NASA’s NIAC Program Provides Insight into Future of Space Travel

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From Star Trek-like medical scanners to concepts for off-planet agriculture as in The extent, science fiction has often inspired real research at NASA and other space agencies. This week, researchers are gathering at a virtual conference for the NASA Innovative Advanced Concepts (NIAC) program to brainstorm and explore science-fiction-like ideas, some of which could very well shape missions for the next 20 years.

A drone helicopter flying over a Martian crater or a lunar rover that maps lunar ice might have seemed far-fetched a decade ago, but the helicopter actually flew earlier this year, and the rover is in the planning stages. Now, conference organizers have solicited proposals for more exploratory projects, some of which could potentially be funded by the agency. “We are investing in distant, long-term technologies, and most of them are unlikely to work. Those who do could change everything. It’s a high risk, high return investment, almost like a venture capital investment portfolio, ”says Jason Derleth, NIAC program manager.

The program isn’t focused on incremental developments, but rather looks for game-changing technologies, technologies 10 times better than state-of-the-art, explains Derleth. He compares it to the Pentagon’s Defense Advanced Research Projects Agency, which also explores highly speculative concepts but developed the forerunner of the modern Internet, among other innovations.

The annual conference, which runs until Thursday, September 23, can be viewed publicly on NIAC’s live stream. Some of the proposals discussed so far, such as new ways to launch collapsible space stations or astronaut habitats, or extract resources from other worlds, revolve around the understanding that for long space travel , you have to get the most out of each rocket. launch.

The next generation of space travelers will need resources to survive, for protective structures, and to fuel the journey further or return home. “This leaves us with two options: take everything with us, as if you are going on a hike in the desert. Or find new, creative ways to use whatever is out there, ”said Amelia Greig, an aerospace engineer at the University of Texas at El Paso, who gave a presentation at the conference Tuesday.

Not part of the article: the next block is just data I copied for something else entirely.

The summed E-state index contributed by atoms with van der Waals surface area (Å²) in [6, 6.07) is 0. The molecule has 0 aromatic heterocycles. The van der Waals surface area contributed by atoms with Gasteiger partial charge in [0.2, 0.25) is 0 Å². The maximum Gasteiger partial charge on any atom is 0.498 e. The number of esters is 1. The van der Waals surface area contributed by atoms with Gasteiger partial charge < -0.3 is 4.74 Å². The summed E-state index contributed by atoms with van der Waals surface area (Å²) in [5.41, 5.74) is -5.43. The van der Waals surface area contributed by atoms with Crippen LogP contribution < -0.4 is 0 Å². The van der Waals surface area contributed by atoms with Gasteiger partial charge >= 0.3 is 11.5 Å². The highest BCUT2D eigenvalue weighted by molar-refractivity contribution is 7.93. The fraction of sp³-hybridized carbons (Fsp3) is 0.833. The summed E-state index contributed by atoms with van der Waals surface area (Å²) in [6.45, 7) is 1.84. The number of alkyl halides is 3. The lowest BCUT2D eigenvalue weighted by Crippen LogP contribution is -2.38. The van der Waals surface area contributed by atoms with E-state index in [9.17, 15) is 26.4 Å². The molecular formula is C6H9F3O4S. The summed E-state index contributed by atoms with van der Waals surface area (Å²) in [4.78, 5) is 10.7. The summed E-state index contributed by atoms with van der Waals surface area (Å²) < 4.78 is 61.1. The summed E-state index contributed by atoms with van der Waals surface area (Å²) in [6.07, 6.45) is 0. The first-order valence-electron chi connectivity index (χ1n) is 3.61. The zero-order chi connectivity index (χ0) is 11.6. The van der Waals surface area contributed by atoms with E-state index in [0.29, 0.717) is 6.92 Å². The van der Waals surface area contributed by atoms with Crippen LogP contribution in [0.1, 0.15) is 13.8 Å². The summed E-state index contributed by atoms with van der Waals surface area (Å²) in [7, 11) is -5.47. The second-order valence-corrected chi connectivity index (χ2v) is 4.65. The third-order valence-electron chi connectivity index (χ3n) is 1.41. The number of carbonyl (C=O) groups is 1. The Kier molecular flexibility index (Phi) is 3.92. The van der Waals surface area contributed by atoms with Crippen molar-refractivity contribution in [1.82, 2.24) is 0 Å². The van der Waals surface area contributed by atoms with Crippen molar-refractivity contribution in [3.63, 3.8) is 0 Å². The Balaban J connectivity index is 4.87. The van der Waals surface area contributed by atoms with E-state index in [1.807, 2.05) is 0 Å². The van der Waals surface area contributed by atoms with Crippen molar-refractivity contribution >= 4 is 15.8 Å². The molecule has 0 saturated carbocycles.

To facilitate the creative reuse of lunar resources, Greig and his colleagues come up with a technology called ablative arc mining, which would suck up water ice and the types of metals that could be used as building materials. “It’s like using controlled lightning to extract the moon,” she said during her presentation. His concept describes a van-sized lunar robot, named after the Jawa sandcrawlers of Star wars– who chooses a place, then places a ringed device that he wears on its front end parallel to the ground. Electric arcs pass through the ring, which can reach a meter in diameter, tearing particles from the moon’s surface. These particles, now charged, can then be moved and sorted by the electromagnetic fields of the machine. That way, rather than studying a single resource, a single piece of equipment could fill one container with water, another with oxygen bound to other elements, and others with silicon, aluminum or d other metallic particles.

An artistic representation of the ablative arc mining system deployed in a crater near the lunar south pole.

Illustration: Janet Hill / Creative Studios / The Center for Faculty Leadership and Development / UTEP
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